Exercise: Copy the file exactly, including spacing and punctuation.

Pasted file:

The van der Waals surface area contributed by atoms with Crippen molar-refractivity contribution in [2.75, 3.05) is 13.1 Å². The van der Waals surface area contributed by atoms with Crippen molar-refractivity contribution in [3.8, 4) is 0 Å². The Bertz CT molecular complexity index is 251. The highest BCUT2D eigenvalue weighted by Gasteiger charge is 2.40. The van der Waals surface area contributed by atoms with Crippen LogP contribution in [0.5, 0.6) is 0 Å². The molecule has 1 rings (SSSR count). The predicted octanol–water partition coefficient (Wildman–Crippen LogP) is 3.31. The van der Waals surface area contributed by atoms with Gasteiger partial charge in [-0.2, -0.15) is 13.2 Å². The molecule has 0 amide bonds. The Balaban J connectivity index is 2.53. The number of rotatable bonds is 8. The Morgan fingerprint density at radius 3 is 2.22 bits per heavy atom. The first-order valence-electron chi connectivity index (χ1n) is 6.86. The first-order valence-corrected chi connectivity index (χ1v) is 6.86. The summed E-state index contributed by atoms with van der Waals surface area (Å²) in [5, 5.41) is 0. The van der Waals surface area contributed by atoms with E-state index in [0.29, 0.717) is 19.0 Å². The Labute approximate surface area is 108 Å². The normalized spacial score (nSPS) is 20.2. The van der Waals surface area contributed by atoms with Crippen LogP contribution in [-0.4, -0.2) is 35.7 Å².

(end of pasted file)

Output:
The van der Waals surface area contributed by atoms with Crippen molar-refractivity contribution in [2.75, 3.05) is 13.1 Å². The van der Waals surface area contributed by atoms with Crippen molar-refractivity contribution in [3.8, 4) is 0 Å². The Bertz CT molecular complexity index is 251. The highest BCUT2D eigenvalue weighted by Gasteiger charge is 2.40. The van der Waals surface area contributed by atoms with Crippen LogP contribution in [0.5, 0.6) is 0 Å². The molecule has 1 rings (SSSR count). The predicted octanol–water partition coefficient (Wildman–Crippen LogP) is 3.31. The van der Waals surface area contributed by atoms with Gasteiger partial charge in [-0.2, -0.15) is 13.2 Å². The molecule has 0 amide bonds. The Balaban J connectivity index is 2.53. The number of rotatable bonds is 8. The Morgan fingerprint density at radius 3 is 2.22 bits per heavy atom. The first-order valence-electron chi connectivity index (χ1n) is 6.86. The first-order valence-corrected chi connectivity index (χ1v) is 6.86. The summed E-state index contributed by atoms with van der Waals surface area (Å²) in [5, 5.41) is 0. The van der Waals surface area contributed by atoms with E-state index in [0.29, 0.717) is 19.0 Å². The Labute approximate surface area is 108 Å². The normalized spacial score (nSPS) is 20.2. The van der Waals surface area contributed by atoms with Crippen LogP contribution in [-0.4, -0.2) is 35.7 Å².